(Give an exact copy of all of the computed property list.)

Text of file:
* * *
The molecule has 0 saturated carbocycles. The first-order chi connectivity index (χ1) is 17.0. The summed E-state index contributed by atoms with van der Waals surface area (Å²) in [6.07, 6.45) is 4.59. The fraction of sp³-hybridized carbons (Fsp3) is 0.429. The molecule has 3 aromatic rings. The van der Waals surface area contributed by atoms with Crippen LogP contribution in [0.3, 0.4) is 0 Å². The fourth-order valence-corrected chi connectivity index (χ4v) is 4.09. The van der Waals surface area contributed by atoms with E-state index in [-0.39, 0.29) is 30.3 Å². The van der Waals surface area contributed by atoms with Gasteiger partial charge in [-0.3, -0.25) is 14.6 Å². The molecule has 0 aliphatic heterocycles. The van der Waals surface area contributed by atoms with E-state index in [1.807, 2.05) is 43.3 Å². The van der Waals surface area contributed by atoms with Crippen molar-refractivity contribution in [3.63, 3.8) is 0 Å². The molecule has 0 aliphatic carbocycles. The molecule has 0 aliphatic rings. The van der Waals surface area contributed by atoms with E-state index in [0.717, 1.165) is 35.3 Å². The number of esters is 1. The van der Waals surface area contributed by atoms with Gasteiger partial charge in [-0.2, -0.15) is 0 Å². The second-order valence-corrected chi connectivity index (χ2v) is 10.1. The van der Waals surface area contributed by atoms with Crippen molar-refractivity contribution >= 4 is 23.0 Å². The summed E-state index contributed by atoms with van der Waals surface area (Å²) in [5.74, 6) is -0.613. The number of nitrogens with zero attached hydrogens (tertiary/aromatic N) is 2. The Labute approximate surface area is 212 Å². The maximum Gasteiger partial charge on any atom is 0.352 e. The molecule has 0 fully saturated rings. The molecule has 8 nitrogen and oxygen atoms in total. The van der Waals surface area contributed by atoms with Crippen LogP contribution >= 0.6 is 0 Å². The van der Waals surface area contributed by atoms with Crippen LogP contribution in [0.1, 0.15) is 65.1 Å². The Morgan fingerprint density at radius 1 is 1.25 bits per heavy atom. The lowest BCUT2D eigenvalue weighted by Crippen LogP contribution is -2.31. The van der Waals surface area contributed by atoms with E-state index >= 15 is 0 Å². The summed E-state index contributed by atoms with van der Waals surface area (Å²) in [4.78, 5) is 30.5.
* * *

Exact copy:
The molecule has 0 saturated carbocycles. The first-order chi connectivity index (χ1) is 17.0. The summed E-state index contributed by atoms with van der Waals surface area (Å²) in [6.07, 6.45) is 4.59. The fraction of sp³-hybridized carbons (Fsp3) is 0.429. The molecule has 3 aromatic rings. The van der Waals surface area contributed by atoms with Crippen LogP contribution in [0.3, 0.4) is 0 Å². The fourth-order valence-corrected chi connectivity index (χ4v) is 4.09. The van der Waals surface area contributed by atoms with E-state index in [-0.39, 0.29) is 30.3 Å². The van der Waals surface area contributed by atoms with Gasteiger partial charge in [-0.3, -0.25) is 14.6 Å². The molecule has 0 aliphatic heterocycles. The van der Waals surface area contributed by atoms with E-state index in [1.807, 2.05) is 43.3 Å². The van der Waals surface area contributed by atoms with Crippen molar-refractivity contribution in [3.63, 3.8) is 0 Å². The molecule has 0 aliphatic carbocycles. The molecule has 0 aliphatic rings. The van der Waals surface area contributed by atoms with E-state index in [0.717, 1.165) is 35.3 Å². The number of esters is 1. The van der Waals surface area contributed by atoms with Gasteiger partial charge in [-0.2, -0.15) is 0 Å². The second-order valence-corrected chi connectivity index (χ2v) is 10.1. The van der Waals surface area contributed by atoms with Crippen molar-refractivity contribution >= 4 is 23.0 Å². The summed E-state index contributed by atoms with van der Waals surface area (Å²) in [5.74, 6) is -0.613. The number of nitrogens with zero attached hydrogens (tertiary/aromatic N) is 2. The Labute approximate surface area is 212 Å². The maximum Gasteiger partial charge on any atom is 0.352 e. The molecule has 0 fully saturated rings. The molecule has 8 nitrogen and oxygen atoms in total. The van der Waals surface area contributed by atoms with Crippen LogP contribution >= 0.6 is 0 Å². The van der Waals surface area contributed by atoms with Crippen LogP contribution in [0.1, 0.15) is 65.1 Å². The Morgan fingerprint density at radius 1 is 1.25 bits per heavy atom. The lowest BCUT2D eigenvalue weighted by Crippen LogP contribution is -2.31. The van der Waals surface area contributed by atoms with E-state index >= 15 is 0 Å². The summed E-state index contributed by atoms with van der Waals surface area (Å²) in [4.78, 5) is 30.5.